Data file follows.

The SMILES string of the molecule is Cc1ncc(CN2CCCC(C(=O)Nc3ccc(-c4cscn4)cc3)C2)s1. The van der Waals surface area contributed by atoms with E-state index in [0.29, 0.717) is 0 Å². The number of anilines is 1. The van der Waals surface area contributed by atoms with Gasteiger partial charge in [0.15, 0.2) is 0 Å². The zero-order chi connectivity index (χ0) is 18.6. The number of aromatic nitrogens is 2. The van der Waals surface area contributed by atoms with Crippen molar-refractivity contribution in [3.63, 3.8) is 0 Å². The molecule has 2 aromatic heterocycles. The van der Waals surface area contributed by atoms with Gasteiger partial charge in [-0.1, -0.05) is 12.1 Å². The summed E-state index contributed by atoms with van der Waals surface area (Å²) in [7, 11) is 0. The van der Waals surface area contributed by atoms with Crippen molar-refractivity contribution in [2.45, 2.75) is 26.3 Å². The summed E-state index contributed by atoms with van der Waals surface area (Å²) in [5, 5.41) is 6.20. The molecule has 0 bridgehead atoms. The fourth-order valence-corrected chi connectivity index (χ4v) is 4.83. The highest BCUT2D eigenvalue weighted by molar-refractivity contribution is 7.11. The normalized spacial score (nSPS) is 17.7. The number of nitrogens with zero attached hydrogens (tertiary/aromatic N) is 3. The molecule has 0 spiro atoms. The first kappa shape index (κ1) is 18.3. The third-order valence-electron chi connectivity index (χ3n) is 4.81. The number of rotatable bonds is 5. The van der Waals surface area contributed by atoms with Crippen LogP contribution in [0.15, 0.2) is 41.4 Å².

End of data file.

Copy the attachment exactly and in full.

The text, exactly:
The SMILES string of the molecule is Cc1ncc(CN2CCCC(C(=O)Nc3ccc(-c4cscn4)cc3)C2)s1. The van der Waals surface area contributed by atoms with E-state index in [0.29, 0.717) is 0 Å². The number of anilines is 1. The van der Waals surface area contributed by atoms with Gasteiger partial charge in [0.15, 0.2) is 0 Å². The zero-order chi connectivity index (χ0) is 18.6. The number of aromatic nitrogens is 2. The van der Waals surface area contributed by atoms with Crippen molar-refractivity contribution in [3.63, 3.8) is 0 Å². The molecule has 2 aromatic heterocycles. The van der Waals surface area contributed by atoms with Gasteiger partial charge in [-0.1, -0.05) is 12.1 Å². The summed E-state index contributed by atoms with van der Waals surface area (Å²) in [7, 11) is 0. The van der Waals surface area contributed by atoms with Crippen molar-refractivity contribution in [2.45, 2.75) is 26.3 Å². The summed E-state index contributed by atoms with van der Waals surface area (Å²) in [5, 5.41) is 6.20. The molecule has 0 bridgehead atoms. The fourth-order valence-corrected chi connectivity index (χ4v) is 4.83. The highest BCUT2D eigenvalue weighted by molar-refractivity contribution is 7.11. The normalized spacial score (nSPS) is 17.7. The number of nitrogens with zero attached hydrogens (tertiary/aromatic N) is 3. The molecule has 0 spiro atoms. The first kappa shape index (κ1) is 18.3. The third-order valence-electron chi connectivity index (χ3n) is 4.81. The number of rotatable bonds is 5. The van der Waals surface area contributed by atoms with Crippen LogP contribution in [0.15, 0.2) is 41.4 Å².